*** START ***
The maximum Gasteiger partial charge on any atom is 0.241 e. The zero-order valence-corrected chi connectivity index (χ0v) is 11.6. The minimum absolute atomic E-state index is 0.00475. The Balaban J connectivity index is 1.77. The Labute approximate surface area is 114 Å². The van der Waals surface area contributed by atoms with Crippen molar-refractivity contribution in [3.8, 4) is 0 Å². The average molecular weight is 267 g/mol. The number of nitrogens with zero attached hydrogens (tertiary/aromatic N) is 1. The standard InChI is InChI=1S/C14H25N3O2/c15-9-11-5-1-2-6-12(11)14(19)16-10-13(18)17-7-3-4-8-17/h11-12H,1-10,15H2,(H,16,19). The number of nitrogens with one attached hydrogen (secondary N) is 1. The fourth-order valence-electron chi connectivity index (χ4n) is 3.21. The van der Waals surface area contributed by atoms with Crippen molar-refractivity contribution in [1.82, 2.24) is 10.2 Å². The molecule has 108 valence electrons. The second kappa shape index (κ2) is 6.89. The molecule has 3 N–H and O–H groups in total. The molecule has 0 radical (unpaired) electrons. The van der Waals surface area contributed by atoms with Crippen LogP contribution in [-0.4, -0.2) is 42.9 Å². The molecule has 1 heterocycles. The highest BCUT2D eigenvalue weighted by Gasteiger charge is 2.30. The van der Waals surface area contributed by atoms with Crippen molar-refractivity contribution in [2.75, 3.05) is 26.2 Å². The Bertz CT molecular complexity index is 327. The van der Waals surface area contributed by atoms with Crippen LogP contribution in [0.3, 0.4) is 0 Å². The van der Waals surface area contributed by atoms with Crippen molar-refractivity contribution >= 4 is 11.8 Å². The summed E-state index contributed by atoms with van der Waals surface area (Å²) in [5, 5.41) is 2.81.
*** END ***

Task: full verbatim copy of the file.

The maximum Gasteiger partial charge on any atom is 0.241 e. The zero-order valence-corrected chi connectivity index (χ0v) is 11.6. The minimum absolute atomic E-state index is 0.00475. The Balaban J connectivity index is 1.77. The Labute approximate surface area is 114 Å². The van der Waals surface area contributed by atoms with Crippen molar-refractivity contribution in [3.8, 4) is 0 Å². The average molecular weight is 267 g/mol. The number of nitrogens with zero attached hydrogens (tertiary/aromatic N) is 1. The standard InChI is InChI=1S/C14H25N3O2/c15-9-11-5-1-2-6-12(11)14(19)16-10-13(18)17-7-3-4-8-17/h11-12H,1-10,15H2,(H,16,19). The number of nitrogens with one attached hydrogen (secondary N) is 1. The fourth-order valence-electron chi connectivity index (χ4n) is 3.21. The van der Waals surface area contributed by atoms with Crippen molar-refractivity contribution in [1.82, 2.24) is 10.2 Å². The molecule has 108 valence electrons. The second kappa shape index (κ2) is 6.89. The molecule has 3 N–H and O–H groups in total. The molecule has 0 radical (unpaired) electrons. The van der Waals surface area contributed by atoms with Crippen LogP contribution in [-0.4, -0.2) is 42.9 Å². The molecule has 1 heterocycles. The highest BCUT2D eigenvalue weighted by Gasteiger charge is 2.30. The van der Waals surface area contributed by atoms with Crippen molar-refractivity contribution in [2.75, 3.05) is 26.2 Å². The Bertz CT molecular complexity index is 327. The van der Waals surface area contributed by atoms with Crippen LogP contribution in [0.3, 0.4) is 0 Å². The van der Waals surface area contributed by atoms with Crippen molar-refractivity contribution >= 4 is 11.8 Å². The summed E-state index contributed by atoms with van der Waals surface area (Å²) in [5, 5.41) is 2.81.